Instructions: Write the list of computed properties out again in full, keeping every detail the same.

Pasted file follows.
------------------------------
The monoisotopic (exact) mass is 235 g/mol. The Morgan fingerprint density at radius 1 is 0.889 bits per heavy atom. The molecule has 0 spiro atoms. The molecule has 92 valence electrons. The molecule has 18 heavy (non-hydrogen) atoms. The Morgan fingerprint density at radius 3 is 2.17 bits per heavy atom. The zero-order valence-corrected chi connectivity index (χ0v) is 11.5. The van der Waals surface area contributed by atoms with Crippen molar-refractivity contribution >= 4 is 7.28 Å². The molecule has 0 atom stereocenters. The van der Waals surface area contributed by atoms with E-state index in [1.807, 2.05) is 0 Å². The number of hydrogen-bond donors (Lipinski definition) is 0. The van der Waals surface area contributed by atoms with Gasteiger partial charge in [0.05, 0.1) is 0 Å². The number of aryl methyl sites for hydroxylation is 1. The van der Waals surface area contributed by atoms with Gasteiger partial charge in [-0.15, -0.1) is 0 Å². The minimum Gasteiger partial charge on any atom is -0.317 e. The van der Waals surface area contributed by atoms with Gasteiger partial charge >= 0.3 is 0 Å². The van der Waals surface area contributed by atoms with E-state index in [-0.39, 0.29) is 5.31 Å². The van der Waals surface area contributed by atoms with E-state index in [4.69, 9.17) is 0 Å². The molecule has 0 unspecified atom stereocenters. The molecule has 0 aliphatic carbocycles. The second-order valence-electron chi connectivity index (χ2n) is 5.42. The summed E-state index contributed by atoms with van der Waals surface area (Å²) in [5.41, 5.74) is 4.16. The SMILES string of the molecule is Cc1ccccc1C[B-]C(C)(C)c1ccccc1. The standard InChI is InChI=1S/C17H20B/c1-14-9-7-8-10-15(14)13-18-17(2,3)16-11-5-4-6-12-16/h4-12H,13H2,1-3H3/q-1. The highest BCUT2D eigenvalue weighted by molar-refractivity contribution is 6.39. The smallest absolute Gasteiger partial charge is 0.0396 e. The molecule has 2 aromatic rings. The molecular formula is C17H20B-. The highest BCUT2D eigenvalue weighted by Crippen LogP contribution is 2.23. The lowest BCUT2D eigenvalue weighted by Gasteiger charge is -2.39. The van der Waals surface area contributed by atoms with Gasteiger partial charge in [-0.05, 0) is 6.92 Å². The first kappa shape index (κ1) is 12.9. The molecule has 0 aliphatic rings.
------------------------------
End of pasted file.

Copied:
The monoisotopic (exact) mass is 235 g/mol. The Morgan fingerprint density at radius 1 is 0.889 bits per heavy atom. The molecule has 0 spiro atoms. The molecule has 92 valence electrons. The molecule has 18 heavy (non-hydrogen) atoms. The Morgan fingerprint density at radius 3 is 2.17 bits per heavy atom. The zero-order valence-corrected chi connectivity index (χ0v) is 11.5. The van der Waals surface area contributed by atoms with Crippen molar-refractivity contribution >= 4 is 7.28 Å². The molecule has 0 atom stereocenters. The van der Waals surface area contributed by atoms with E-state index in [1.807, 2.05) is 0 Å². The number of hydrogen-bond donors (Lipinski definition) is 0. The van der Waals surface area contributed by atoms with Gasteiger partial charge in [0.05, 0.1) is 0 Å². The number of aryl methyl sites for hydroxylation is 1. The van der Waals surface area contributed by atoms with Gasteiger partial charge in [-0.15, -0.1) is 0 Å². The minimum Gasteiger partial charge on any atom is -0.317 e. The van der Waals surface area contributed by atoms with Gasteiger partial charge >= 0.3 is 0 Å². The van der Waals surface area contributed by atoms with E-state index in [-0.39, 0.29) is 5.31 Å². The van der Waals surface area contributed by atoms with E-state index in [4.69, 9.17) is 0 Å². The molecule has 0 unspecified atom stereocenters. The molecule has 0 aliphatic carbocycles. The second-order valence-electron chi connectivity index (χ2n) is 5.42. The summed E-state index contributed by atoms with van der Waals surface area (Å²) in [5.41, 5.74) is 4.16. The SMILES string of the molecule is Cc1ccccc1C[B-]C(C)(C)c1ccccc1. The standard InChI is InChI=1S/C17H20B/c1-14-9-7-8-10-15(14)13-18-17(2,3)16-11-5-4-6-12-16/h4-12H,13H2,1-3H3/q-1. The highest BCUT2D eigenvalue weighted by molar-refractivity contribution is 6.39. The smallest absolute Gasteiger partial charge is 0.0396 e. The molecule has 2 aromatic rings. The molecular formula is C17H20B-. The highest BCUT2D eigenvalue weighted by Crippen LogP contribution is 2.23. The lowest BCUT2D eigenvalue weighted by Gasteiger charge is -2.39. The van der Waals surface area contributed by atoms with Gasteiger partial charge in [-0.05, 0) is 6.92 Å². The first kappa shape index (κ1) is 12.9. The molecule has 0 aliphatic rings.